Cognitive accessibility is closely tied to WCAG 2.0 Principle 3: Understandable which states that “Information and the operation of user interface must be understandable”. (WebAIM does a great job in explaining what Cognitive Disabilities actually are.) The guidelines under this principle are:
- Guideline 3.1 Readable: Make text content readable and understandable.
- Guideline 3.2 Predictable: Make Web pages appear and operate in predictable ways.
- Guideline 3.3 Input Assistance: Help users avoid and correct mistakes.
There’s been an increase in articles about cognitive accessibility which is great because it’s the most difficult and typically least discussed. Here’s a great list of them below. Feel free to comment with any that were missed.
In WebAIM’s article Evaluating Cognitive Web Accessibility, the most varied and complex area of accessibility is addressed. Cognitive accessibility is more prevalent than all physical and sensory disabilities combined, but seems to be dealt with the least, probably because it’s most difficult to pinpoint as well as to solve. Much needed general principles and specific guidelines (referred to as a checklist in article) are provided in the article.
Here are the principles listed for cognitive accessibility:
- Improving web accessibility for this audience will improve access for everyone
The guidelines are categorized under:
- Assistive Technology Compatibility
- Focus and Structure
- Readability and Language
- Orientation and Error Prevention/Recovery
Although the article from webcredible is titled “7 tips for designing for older users“, the strategies are great for plain old usability and accessibility. Here is a summary with some comments.
- Make obvious what’s clickable and what’s not. (Please don’t mess with the underlines!)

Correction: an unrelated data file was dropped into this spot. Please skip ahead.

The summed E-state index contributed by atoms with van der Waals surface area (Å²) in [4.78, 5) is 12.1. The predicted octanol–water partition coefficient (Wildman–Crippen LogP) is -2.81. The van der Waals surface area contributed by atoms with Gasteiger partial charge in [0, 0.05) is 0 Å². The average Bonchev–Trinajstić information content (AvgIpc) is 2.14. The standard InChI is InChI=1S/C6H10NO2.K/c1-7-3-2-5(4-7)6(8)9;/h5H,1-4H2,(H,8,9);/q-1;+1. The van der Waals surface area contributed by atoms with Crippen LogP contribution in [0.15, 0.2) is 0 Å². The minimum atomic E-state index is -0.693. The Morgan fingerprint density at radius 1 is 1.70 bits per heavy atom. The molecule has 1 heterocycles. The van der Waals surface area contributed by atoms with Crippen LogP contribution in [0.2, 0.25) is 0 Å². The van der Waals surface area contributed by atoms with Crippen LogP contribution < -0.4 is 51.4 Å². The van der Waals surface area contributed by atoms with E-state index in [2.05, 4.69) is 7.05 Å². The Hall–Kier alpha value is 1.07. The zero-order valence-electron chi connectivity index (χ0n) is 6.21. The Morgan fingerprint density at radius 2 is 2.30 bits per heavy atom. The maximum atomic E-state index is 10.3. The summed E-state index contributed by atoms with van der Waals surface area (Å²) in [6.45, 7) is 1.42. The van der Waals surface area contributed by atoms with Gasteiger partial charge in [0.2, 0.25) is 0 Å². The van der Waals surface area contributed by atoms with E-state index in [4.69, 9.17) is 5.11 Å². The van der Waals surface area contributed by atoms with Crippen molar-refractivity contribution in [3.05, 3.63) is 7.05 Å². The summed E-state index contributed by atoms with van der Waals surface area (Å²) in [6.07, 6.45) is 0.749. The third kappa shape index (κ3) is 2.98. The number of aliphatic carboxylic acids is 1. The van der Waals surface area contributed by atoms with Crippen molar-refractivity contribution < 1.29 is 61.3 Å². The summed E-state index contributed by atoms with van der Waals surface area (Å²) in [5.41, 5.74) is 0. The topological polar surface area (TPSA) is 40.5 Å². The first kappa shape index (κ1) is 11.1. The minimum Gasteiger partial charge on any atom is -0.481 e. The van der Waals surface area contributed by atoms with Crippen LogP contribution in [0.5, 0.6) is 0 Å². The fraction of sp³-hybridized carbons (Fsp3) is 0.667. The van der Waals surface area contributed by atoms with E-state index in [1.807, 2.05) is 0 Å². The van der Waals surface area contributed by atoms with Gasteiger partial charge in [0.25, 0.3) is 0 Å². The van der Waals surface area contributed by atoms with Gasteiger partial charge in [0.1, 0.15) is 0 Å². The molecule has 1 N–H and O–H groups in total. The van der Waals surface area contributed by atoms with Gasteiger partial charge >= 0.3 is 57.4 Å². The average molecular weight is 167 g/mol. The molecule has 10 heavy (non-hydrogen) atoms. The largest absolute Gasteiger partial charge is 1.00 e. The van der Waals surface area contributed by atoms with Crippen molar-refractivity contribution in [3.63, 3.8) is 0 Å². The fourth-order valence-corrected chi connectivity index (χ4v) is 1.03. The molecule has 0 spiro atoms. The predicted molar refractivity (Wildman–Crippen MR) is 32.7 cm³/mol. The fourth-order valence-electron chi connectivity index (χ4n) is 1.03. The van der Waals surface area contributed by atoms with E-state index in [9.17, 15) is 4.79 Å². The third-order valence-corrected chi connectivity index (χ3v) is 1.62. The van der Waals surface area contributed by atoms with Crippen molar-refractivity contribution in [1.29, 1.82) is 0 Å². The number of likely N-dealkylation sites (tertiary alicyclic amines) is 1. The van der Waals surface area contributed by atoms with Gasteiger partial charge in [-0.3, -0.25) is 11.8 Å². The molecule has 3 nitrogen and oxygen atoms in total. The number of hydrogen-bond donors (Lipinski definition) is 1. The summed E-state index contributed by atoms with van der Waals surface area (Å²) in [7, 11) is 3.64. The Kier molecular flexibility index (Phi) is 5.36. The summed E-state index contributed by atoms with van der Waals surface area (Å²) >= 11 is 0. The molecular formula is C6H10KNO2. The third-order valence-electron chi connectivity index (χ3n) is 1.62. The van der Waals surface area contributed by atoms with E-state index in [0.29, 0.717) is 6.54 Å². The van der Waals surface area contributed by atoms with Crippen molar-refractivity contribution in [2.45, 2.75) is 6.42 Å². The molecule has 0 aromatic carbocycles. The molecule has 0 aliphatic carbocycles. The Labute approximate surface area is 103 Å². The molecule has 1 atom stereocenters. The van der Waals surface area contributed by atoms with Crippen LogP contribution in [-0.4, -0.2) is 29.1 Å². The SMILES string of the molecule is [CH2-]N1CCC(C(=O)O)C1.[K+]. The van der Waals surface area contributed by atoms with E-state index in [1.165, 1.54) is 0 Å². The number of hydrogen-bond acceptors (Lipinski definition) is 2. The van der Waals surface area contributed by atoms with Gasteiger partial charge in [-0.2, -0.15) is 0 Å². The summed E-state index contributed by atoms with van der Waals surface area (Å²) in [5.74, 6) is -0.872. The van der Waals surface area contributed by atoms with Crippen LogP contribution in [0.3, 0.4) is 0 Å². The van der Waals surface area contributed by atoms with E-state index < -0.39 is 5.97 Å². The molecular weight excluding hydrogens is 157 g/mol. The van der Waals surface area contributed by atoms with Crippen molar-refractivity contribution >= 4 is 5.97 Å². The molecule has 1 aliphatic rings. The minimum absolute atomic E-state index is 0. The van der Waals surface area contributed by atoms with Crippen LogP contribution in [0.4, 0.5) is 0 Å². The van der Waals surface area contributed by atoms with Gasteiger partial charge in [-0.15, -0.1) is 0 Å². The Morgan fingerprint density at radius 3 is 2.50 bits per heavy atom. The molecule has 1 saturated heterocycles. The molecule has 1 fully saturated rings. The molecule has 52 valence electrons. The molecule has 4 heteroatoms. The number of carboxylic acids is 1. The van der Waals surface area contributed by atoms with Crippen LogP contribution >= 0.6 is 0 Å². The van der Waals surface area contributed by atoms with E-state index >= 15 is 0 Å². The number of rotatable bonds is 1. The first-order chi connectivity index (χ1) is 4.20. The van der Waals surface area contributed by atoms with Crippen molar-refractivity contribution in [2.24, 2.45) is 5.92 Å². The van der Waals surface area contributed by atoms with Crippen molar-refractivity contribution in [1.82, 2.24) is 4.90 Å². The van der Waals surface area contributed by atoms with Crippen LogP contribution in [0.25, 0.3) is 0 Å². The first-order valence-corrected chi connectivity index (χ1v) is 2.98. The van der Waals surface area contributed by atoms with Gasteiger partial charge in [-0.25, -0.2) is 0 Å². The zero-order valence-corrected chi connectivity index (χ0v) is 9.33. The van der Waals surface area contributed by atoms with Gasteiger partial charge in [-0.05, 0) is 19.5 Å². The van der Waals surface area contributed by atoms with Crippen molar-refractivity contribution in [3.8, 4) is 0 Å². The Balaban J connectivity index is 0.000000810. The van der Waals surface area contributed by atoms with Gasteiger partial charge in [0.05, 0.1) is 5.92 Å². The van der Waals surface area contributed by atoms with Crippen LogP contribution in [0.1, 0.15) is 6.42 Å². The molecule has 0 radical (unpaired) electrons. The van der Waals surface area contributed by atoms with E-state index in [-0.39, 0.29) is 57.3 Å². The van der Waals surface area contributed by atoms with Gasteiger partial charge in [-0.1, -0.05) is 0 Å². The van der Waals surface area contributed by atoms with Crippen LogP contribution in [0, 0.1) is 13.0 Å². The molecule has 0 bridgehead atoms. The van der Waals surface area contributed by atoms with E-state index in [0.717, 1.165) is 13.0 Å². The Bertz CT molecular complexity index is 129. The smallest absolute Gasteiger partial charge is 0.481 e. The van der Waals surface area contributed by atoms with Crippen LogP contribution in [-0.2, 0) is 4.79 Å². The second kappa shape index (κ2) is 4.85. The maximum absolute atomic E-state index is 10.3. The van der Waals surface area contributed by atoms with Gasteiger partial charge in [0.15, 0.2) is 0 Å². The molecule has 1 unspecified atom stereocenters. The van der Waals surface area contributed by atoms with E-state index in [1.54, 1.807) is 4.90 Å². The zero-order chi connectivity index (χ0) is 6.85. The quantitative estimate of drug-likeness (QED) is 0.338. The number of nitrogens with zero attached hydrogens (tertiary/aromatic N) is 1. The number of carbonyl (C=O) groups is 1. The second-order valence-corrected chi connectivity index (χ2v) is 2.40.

- Use radio buttons rather than dropdown menus. (Unless you have over, say, 8 options.)
- Stay in one window.
- Implement the shallowest possible information hierarchy. (And forget 3 or 4-level cascading menus; they are also difficult to navigation with our without a mouse.)
- Include a site map and link to it from every page. (Also good for SEO.)
- Keep your language simple.
- Appear trustworthy.
In his article Writing for Accessibility, Joe Dolson explains that accessible copy is more than making non-textual elements available, it’s also about the main content! He continues to explain how tone and puncuation are very sensitive and important issues when writing for accessibility. Joe suggests:
- Keep your sentences on the short side
- Avoid excessive parenthetical statements
- Avoid excessive subclauses
- Read the sentence without giving any particular emphasis to the terms and see how easy it is to understand the statement
Cognitive disabilities are the least recognized in the world of web accessibility (as opposed to visual, auditory, and motor). The goal of WebAIM’s Steppingstones Project is to “help web developers consider issues of cognitive disability in their designs”. To assist in this process, WebAIM is inviting people to complete its Cognitive Disability and Web Accessibility Survey. It takes about 10 minutes.